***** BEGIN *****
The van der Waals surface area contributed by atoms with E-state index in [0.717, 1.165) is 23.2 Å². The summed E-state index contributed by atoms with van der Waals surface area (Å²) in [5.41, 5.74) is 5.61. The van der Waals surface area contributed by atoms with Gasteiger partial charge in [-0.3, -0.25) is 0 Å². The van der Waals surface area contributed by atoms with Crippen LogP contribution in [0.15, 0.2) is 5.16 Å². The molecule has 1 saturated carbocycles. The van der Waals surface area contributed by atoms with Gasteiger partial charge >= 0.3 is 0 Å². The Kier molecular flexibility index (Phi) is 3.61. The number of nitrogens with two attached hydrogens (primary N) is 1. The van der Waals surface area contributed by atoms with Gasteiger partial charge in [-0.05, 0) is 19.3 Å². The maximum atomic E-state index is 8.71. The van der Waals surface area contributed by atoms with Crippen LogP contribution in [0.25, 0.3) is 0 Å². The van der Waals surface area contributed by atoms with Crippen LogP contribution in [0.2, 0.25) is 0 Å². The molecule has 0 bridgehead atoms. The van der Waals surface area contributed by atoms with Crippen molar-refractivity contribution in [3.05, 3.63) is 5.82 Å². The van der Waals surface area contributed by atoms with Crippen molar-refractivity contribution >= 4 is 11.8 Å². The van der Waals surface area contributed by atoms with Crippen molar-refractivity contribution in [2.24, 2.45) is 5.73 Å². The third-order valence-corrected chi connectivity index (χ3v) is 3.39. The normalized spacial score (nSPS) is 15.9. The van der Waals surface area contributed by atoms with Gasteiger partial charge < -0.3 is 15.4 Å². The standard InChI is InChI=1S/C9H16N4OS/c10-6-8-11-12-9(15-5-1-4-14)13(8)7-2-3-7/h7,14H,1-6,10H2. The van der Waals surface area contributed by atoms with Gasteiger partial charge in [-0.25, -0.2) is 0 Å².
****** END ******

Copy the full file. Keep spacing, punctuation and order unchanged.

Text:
The van der Waals surface area contributed by atoms with E-state index in [0.717, 1.165) is 23.2 Å². The summed E-state index contributed by atoms with van der Waals surface area (Å²) in [5.41, 5.74) is 5.61. The van der Waals surface area contributed by atoms with Gasteiger partial charge in [-0.3, -0.25) is 0 Å². The van der Waals surface area contributed by atoms with Crippen LogP contribution in [0.15, 0.2) is 5.16 Å². The molecule has 1 saturated carbocycles. The van der Waals surface area contributed by atoms with Gasteiger partial charge >= 0.3 is 0 Å². The Kier molecular flexibility index (Phi) is 3.61. The number of nitrogens with two attached hydrogens (primary N) is 1. The van der Waals surface area contributed by atoms with Gasteiger partial charge in [-0.05, 0) is 19.3 Å². The maximum atomic E-state index is 8.71. The van der Waals surface area contributed by atoms with Crippen LogP contribution in [0.25, 0.3) is 0 Å². The van der Waals surface area contributed by atoms with Crippen LogP contribution in [0.2, 0.25) is 0 Å². The molecule has 0 bridgehead atoms. The van der Waals surface area contributed by atoms with Crippen molar-refractivity contribution in [3.05, 3.63) is 5.82 Å². The van der Waals surface area contributed by atoms with Crippen molar-refractivity contribution >= 4 is 11.8 Å². The van der Waals surface area contributed by atoms with Crippen molar-refractivity contribution in [2.24, 2.45) is 5.73 Å². The third-order valence-corrected chi connectivity index (χ3v) is 3.39. The normalized spacial score (nSPS) is 15.9. The van der Waals surface area contributed by atoms with Gasteiger partial charge < -0.3 is 15.4 Å². The standard InChI is InChI=1S/C9H16N4OS/c10-6-8-11-12-9(15-5-1-4-14)13(8)7-2-3-7/h7,14H,1-6,10H2. The van der Waals surface area contributed by atoms with Gasteiger partial charge in [-0.25, -0.2) is 0 Å².